DATE: OCTOBER 27, 2020





When creating the video for her new song “Lady Liberty,” Los Angeles-based singer-songwriter-musician MARY SCHOLZ expanded on the song’s themes of racial injustice and a troubled America. The video, shot against amber waves of grain, features an inclusive group of individuals reflective of this country interpreting the song’s stirring lyrics in sign language. Watch the clip here or here.

“I started imagining with the song’s lyrics being told primarily through American Sign Language interpreters,” MARY SCHOLZ says “It’s so important to elevate accessibility to the handicapable communities, and in this case to make sure that the message could be received by the deaf community. They must be included in this fight for our country and our people. They are, just like everyone, vital pieces of the puzzle. And, just like the other groups mentioned in the song, often underserved. “

Photo credit: Anokiart Photography

MARY continues, “I’ve always found the language beautiful, like a dance, and getting to see my words expressed in this way on set (and while I was editing), was a very emotional experience for me.”

In coming up for a concept for the video, MARY says: “I didn’t want to inundate listeners with more visuals of the harsh realities we’ve been witnessing. I wanted to create something that would give people hope. To make them feel connected to one another, and the greater goal of equality. To recognize that we are, all of us, extensions of this beacon of Liberty.”

“Lady Liberty” is sung from the perspective of one of the most iconic American images, the Statue of Liberty reflects “the broader aches of our modern world, including the human rights transgressions that are the American inheritance.” MARY’s compelling vocals soar in a beautiful and spacious folk setting.

The “Lady Liberty” track was released earlier this month via the label KZZ, and marks MARY’s first single in her partnership with Blue Élan records co-founder, Kirk Pasich, and the affiliated music production company, KZZ.

On “Lady Liberty, SCHOLZ plays acoustic guitar, sings lead and some background vocals; she’s joined by Matt Musty (Train, Grace Potter) on drums and percussion, Zachary Ross (Heather Anne Lomax, Janiva Magness) who co-produced the track and plays electric guitar, Chris Joyner (Jason Mraz, Heart) on organ, Ed Maxwell (Shelby Lynne, Meiko) on upright bass, Malynda Hale and Sarah Ault (front women themselves) on vocals. It was mixed by Jason Hiller (Maesa, Kyle McNeil), and mastered by Lazerus–Voice of the Silence (Donald Fagen, Stevie Wonder).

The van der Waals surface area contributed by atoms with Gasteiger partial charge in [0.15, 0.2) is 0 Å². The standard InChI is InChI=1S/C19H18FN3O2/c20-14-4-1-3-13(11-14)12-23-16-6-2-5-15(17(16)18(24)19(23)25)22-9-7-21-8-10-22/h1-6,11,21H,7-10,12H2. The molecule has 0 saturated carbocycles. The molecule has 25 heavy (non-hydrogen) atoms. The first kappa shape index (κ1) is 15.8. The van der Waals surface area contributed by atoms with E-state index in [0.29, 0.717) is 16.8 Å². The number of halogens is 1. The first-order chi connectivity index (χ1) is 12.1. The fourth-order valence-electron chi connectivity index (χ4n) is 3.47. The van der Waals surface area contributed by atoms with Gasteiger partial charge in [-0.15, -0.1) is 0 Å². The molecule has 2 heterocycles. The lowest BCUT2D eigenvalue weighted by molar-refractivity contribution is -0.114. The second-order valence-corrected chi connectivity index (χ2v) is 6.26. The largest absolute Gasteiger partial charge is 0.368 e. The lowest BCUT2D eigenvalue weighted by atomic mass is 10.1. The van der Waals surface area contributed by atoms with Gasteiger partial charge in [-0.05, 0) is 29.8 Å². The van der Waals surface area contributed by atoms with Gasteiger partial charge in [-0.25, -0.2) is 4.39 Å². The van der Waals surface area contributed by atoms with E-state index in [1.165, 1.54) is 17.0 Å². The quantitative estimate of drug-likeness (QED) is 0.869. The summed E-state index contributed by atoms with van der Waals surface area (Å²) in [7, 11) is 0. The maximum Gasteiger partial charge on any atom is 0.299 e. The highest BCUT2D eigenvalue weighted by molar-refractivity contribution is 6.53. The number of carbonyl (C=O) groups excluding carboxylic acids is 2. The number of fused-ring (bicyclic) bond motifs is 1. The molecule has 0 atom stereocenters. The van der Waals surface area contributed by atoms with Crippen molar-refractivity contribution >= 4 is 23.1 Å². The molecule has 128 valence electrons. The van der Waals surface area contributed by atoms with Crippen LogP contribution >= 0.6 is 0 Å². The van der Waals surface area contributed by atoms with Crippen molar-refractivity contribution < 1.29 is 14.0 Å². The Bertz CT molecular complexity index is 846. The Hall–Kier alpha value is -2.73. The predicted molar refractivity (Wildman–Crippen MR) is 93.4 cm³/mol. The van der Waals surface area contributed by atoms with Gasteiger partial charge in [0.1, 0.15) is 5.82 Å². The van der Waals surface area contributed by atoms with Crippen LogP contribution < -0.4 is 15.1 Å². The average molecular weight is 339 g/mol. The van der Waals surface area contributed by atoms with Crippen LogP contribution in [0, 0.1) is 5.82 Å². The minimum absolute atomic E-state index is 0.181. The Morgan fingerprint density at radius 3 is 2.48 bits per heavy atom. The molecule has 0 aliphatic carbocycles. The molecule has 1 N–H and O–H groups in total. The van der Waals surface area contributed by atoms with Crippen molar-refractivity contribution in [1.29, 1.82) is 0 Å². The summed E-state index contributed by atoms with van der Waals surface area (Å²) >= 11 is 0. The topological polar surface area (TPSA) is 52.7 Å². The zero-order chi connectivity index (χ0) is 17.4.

“Lady Liberty” follows the release of MARY’s last single “The Mother Song: Wild Womxn.” That track saw SCHOLZ push her boundaries even further, telling a profound story of womanhood that is at once personal and utterly universal.

About Mary Scholz:

Growing up, Mary had a deep reverence for music. She was always drawn to the spiritual resonance of dusty church organs and captivated by the lyricism of seventies sweethearts like Joni Mitchell and James Taylor. She grew up dancing, playing both piano and flute, and came to the guitar later, as a teenager. She went on to earn a BFA from the University of the Arts. But just as she would sing, years later, that she “knew about California,” she always knew her voice would be her primary instrument. On the road, she would also deepen her relationship to the guitar and begin a more nuanced level of exploration.

Mary Scholz’s stunning voice and evocative songwriting have made her a live circuit favorite for over a decade. The Philadelphia native has toured internationally, forging a personal connection with her audience every time she takes the stage. Today, the artist is based in Los Angeles, where her unique brand of gritty folk-charm has helped her make her mark.

Much of Scholz’s material considers how transitions color the human experience, as well as the side effects of love and loss. Her 2014 release, The Girl You Thought You Knew explores the bittersweetness of separation. The album includes the HMMA-nominated song, “Bridges We Burn.” In 2017, Mary followed up with another breakout record, California. The album was recorded live in one room, to an Ampex 8-track tape machine. It was also the artist’s first vinyl pressing. California marked a turning point in Mary’s work and led to her partnership with Blue Élan records.

To date, Mary has seven studio releases and various singles available on all major platforms and plans to release more this year. Though her music has shapeshifted through the years, she continues to espouse the same message of love, hope, and personal empowerment. In her words, “It doesn’t always have to be a love song. Sometimes it’s about building a world that we can all feel loved in.”